The fight will be hard, for the fossil oil industry tries hard to keep the share of cellulose and corn alcohol in the US fuel mix as low as possible (check the Science article in the reference). In Europe, on the contrary, the NGOs are the opposing power that strives for a minimal contribution of the new industry, by coming up again and again with new arguments against second generation biofuels. And the wavering European policy seriously puts off industry. The US has set clear policies for the fuel mix (in percentage and in time frame), but Europe keeps changing its views, to the industry’s despair.
‘European quarrels over this new sector,’ says Steve Hartig, ‘cause European knowledge to cross the ocean. US factories are now under construction on the basis of European knowledge, like that of DSM. Brazil and China are on the same trajectory; Russia, India and others will follow, the exception precisely being Europe.’
‘The main difference between Europe and the US is that we are much more inclined to take risk – we see opportunities rather than threats. And energy independence is a major policy issue with us. Like farmer’s incomes. In Europe, farmers partly live on subsidies, they appear to be afraid to lose them. The drive for risk taking innovation therefore is much smaller in rural Europe, than on the large corn fields of the Mid West. Our farmers are stimulated to start something new, like collecting their biomass on the land. Cellulosic alcohol production will carry an extra income to the local community. By the way, we only use one quarter of the side streams, in order not to deplete the carbon content of the land. And to put the matter in an American perspective all the way, corn grown here is not fit for human consumption, it is corn silage for animal feed. Processing that corn for ethanol production also produces a side stream of proteins (about 1/3 on weight basis) that is sold as high quality animal feed. History shows that the amount of input available for the American human food chain in fact rose sharply when corn ethanol production expanded. Time to put another perspective to the ‘food versus fuel’ discussion?’ But then he says about corn alcohol, that he looks upon it as a necessary intermediate phase, a ‘stepping stone’, for present developments. ‘Without the learning curve that this phase provided to us, we would not have achieved our present level – anyway not as fast as we did.’
Conflict and confusion in Europe
The third argument for cellulosic alcohol – after energy independence and farmer’s incomes – is that it is cleaner. In this order of importance. ‘For us, the extra benefit is greenhouse gas emission reduction, but Europe has promoted this to be the main argument.’ Says Steve. In April this year, he attended a meeting in Madrid that all the major European first and second generation players attended. ‘The final message to Brussels was: we are ready for it, but because of a lack of clear European guidelines, the investments in cellulosic alcohol go to the United States.’ And no peanuts, here. According to Steve, European investments in cellulosic alcohol will not take off unless there is much more clarity in European energy guidelines.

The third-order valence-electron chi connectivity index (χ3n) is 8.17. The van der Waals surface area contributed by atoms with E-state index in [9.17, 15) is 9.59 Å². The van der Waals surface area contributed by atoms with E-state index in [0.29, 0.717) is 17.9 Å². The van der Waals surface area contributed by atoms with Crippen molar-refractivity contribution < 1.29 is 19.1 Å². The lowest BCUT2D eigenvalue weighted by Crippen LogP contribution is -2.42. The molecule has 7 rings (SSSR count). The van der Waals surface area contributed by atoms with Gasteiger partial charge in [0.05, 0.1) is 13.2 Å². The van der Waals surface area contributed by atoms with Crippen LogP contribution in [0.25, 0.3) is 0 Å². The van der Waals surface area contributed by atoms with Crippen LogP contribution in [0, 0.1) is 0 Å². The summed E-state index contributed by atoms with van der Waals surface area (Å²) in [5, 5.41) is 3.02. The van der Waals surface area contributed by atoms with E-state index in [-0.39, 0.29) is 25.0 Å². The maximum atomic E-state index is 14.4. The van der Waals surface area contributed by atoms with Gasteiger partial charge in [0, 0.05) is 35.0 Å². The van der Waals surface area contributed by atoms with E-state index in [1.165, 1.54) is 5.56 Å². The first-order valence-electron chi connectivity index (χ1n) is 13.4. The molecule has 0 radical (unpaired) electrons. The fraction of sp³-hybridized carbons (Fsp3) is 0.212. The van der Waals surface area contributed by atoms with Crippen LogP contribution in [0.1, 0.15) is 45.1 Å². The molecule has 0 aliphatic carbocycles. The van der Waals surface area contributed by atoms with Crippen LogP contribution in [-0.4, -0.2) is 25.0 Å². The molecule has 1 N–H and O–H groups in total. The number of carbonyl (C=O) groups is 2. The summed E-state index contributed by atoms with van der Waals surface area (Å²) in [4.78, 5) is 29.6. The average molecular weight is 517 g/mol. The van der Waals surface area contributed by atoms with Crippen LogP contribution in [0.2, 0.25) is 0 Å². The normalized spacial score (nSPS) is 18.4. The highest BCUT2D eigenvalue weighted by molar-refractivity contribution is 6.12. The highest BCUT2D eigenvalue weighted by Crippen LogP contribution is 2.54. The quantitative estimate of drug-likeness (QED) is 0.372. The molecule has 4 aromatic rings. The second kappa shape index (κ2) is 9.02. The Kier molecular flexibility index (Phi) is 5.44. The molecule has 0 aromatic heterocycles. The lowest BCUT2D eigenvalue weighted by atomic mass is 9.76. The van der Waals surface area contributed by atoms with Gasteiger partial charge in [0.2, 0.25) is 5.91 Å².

Again, Steve Hartig stresses the differences between Europe and the US when he underlines that POET – and other pioneers – were firmly backed up by both the Department of Energy (in the US the driving force behind energy independence) and the Department of Agriculture (driving force behind rural development), and even by the Department of Defense, which acted together in this important matter. In Europe, that is not the case. ‘In Brussels, DG Agri and DG Energy did not lend us an ear. They do not act together, and for the time being do not produce a consistent policy that supports or stimulates investments in cellulosic ethanol.’
And there is the shale gas issue. Generally looked upon in Europe as a game changer. Like in the US. ‘But it does not in the least influence our plans and investments,’ says Steve Hartig. ‘The American administration judges cellulosic alcohol to be a major development, targets have been set for quantities to be produced in the coming years, and corresponding guidelines for the fuel mix. We will have to comply with them. And we can and we will. Meanwhile, we can produce cellulosic alcohol at the cost of corn alcohol, which is less than half a dollar per liter. Shale gas may be cheap, but Gas-to-liquids are not. Sasol is constructing a large GTL plant using shale gas as a feedstock in the US. But we have full trust in our sector. We have no 100% certainty of future developments, but we are on our way, trusting POET and DSM knowledge and technology.’
Also check: ‘Battle for the barrel’, Science 22-03-2013. www.sciencemag.org